After months of work they finally came out on to less rugged country to the southwest of present day Westmoreland station. A short time later they pegged the 600-mile post (about 7km south of the present day Gulf Road crossing of the NT/Qld border) – it had taken the party nine gruelling months to mark the border from the 517-mile peg.
When John Carruthers and Larry Wells arrived here around the 17th August 1886, Wollogorang station, which straddles the Qld/NT border was already in existence – but only just. JW Chisholm, from Goulburn, had taken up the lease over the area two years previously. Still, it wasn’t until 1883 when Henry and Frank Carne arrived with cattle and built a few rough buildings on the edge of what they called, Settlement Creek, that a permanent European outpost was established.
For our trip we stopped at the homestead to see Stuart Zlotkowski, who runs the family owned property and confirm our permission to traverse his land to the coast. With a mud map in hand we left the sprawl of buildings and took the ‘Beach Track’ north to the Gulf. Stuart’s words though were resounding in our ears, “I don’t know if you’ll get through following the border – I’ve never been there by vehicle – the last group that tried gave up after eight punctures!”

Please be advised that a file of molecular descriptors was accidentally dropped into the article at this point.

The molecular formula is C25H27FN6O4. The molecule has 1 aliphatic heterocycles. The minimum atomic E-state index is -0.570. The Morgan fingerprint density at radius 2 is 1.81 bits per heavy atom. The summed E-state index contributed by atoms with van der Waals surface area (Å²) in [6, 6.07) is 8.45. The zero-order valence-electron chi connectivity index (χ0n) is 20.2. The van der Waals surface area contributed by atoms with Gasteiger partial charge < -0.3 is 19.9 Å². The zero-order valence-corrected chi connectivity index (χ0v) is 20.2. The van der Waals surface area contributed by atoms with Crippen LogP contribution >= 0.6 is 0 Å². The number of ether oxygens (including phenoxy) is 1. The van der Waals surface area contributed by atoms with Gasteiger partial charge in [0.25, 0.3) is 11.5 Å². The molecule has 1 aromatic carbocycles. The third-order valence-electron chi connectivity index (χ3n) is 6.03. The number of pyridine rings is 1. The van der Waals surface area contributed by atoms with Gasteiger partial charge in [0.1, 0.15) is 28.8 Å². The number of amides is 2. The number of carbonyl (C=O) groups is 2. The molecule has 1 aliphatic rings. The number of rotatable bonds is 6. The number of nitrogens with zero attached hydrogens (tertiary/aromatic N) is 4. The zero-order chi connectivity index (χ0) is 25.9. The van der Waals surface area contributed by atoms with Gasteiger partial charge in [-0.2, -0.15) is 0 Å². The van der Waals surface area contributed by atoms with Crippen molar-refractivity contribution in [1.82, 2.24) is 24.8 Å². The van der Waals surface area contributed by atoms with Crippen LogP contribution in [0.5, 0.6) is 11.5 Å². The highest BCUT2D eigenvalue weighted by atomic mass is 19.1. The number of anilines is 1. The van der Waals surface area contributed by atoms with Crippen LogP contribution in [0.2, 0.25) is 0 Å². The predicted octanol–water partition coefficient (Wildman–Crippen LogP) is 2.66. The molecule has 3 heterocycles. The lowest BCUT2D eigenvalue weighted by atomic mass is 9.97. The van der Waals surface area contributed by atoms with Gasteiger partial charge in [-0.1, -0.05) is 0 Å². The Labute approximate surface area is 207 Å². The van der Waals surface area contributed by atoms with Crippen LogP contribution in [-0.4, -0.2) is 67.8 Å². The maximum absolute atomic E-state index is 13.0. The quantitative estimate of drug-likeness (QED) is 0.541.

We hoped we were better equipped. As it turned out we were … and luckier!
With instructions from Stuart of, ‘some blazed post’ we found our most impressive find of the trip. The 616-mile post blazed by the original party still stands proud and it is in such good condition that it looks like it was just done yesterday. For some reason, even though the original border party’s brief was to use a prominent post for every 10-mile mark, the 616-mile marker was the most outstanding marker we found.
We followed that find up with a nearby tree blazed by a prominent ‘W’ (for Larry Wells we assumed) and then a series of original mile posts and more blazed trees.
By now the track had became non-existent. Instead, the route north was marked by a level of grass and scrub that was lower than on both sides of what was once the cleared line of the border. The spiky scrub tore relentlessly along the sides of the vehicles and I was expecting the convoy to be called to a halt at any moment with a flat tyre, but such wasn’t the case.
We were soon within eight kilometres of the coast and everyone was looking forward to a beachside camp, but then our luck ran out. A creek or two, then a wide mud flat that floods every Wet season and where three of our vehicles became bogged, followed by a few kilometres of near impenetrable scrub, meant it was to be another 24 hours before we got to the beach. The trail we blazed through this section giving us just an inkling of an idea of what the original surveyors had to contend with.